Do androids dream of electric solicitors?

If you did get an AI which could convert using pattern-matching between two arbitrary formats, given samples of, eg: songs, in each format… does it still count as “reverse engineering” of any proprietary formats that happen to get passed to it?

Even if the AI is the thing being sold, not the actual conversion algorithm, and there’s no law being broken when it’s converting between open standards?

And who would you sue? The developers of the AI, the person who used the AI to do the reverse engineering or the AI itself?

It’s only theoretical, I know, but all things may come to pass…

“How to resolve difficult court cases:
Create an AI with n randomly-generated conflicting artificial personalities which will interact to arrive at a verdict. n should be a sufficiently high number for a reasonable chance of a fair trial, eg: 12.”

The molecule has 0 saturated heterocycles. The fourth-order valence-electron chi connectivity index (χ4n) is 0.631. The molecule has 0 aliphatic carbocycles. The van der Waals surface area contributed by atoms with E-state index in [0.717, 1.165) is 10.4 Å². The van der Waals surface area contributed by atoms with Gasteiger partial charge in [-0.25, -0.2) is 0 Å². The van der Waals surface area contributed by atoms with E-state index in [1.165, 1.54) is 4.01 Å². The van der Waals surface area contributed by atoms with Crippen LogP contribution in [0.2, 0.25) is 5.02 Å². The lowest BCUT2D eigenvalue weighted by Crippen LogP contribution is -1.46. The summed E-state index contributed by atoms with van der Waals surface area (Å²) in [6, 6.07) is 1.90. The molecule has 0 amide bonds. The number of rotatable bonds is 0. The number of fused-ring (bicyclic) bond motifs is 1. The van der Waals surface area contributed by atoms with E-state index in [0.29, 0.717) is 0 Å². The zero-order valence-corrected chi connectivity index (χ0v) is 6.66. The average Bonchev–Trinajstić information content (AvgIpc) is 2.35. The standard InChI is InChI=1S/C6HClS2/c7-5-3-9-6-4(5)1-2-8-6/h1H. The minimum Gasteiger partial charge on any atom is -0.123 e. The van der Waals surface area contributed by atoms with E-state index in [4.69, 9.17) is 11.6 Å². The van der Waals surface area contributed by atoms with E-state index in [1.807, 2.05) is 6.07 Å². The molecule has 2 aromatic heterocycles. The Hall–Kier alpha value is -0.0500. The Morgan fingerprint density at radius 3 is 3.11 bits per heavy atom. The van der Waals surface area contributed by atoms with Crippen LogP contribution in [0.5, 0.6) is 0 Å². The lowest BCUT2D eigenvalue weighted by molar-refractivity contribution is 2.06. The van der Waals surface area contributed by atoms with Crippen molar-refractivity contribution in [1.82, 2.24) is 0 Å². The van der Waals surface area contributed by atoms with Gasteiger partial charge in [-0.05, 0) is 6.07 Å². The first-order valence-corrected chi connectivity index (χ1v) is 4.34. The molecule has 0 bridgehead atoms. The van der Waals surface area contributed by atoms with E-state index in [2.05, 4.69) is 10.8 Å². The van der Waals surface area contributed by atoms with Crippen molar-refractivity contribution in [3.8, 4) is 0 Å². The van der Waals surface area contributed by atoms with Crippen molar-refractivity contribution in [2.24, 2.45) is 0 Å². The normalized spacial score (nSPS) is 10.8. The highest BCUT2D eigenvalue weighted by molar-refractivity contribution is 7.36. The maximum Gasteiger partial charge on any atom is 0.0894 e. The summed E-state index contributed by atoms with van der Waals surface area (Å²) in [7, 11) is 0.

In other random thoughts, I find it amusing that Apple has asked XTunes to change their name. What, the word “Tunes” is branded now? I would have thought they’d worry about the “i”. I’m not so sure that changing XTunes to “Sumitunes” is going to help matters, either…

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3 Responses to Do androids dream of electric solicitors?

  1. icklemichael says:


    Even if the AI is the thing being sold, not the actual conversion algorithm, and there’s no law being broken when it’s converting between open standards?

    And who would you sue? The developers of the AI, the person who used the AI to do the reverse engineering or the AI itself?

    Replace AI with P2P software, and your conversion with distribution and you’ll see that by analogy it’s obvious who will get sued. [1][2] 🙂

    As for why they’re worried about ‘Tunes’ and not the ‘i’, easy group have already proven that you have no legal rights to a prefix…

    [1] Ignoring the fact that proof by analogy is dubious even when we aren’t talking about law.
    [2] Both

  2. anonymous says:

    What’s the difference between an AI and an algorithm?

  3. sirenian says:

    You can create an algorithm to convert one thing to another. An AI which can learn doesn’t start off knowing the algorithm; it just has the capacity to learn it, or to work it out.

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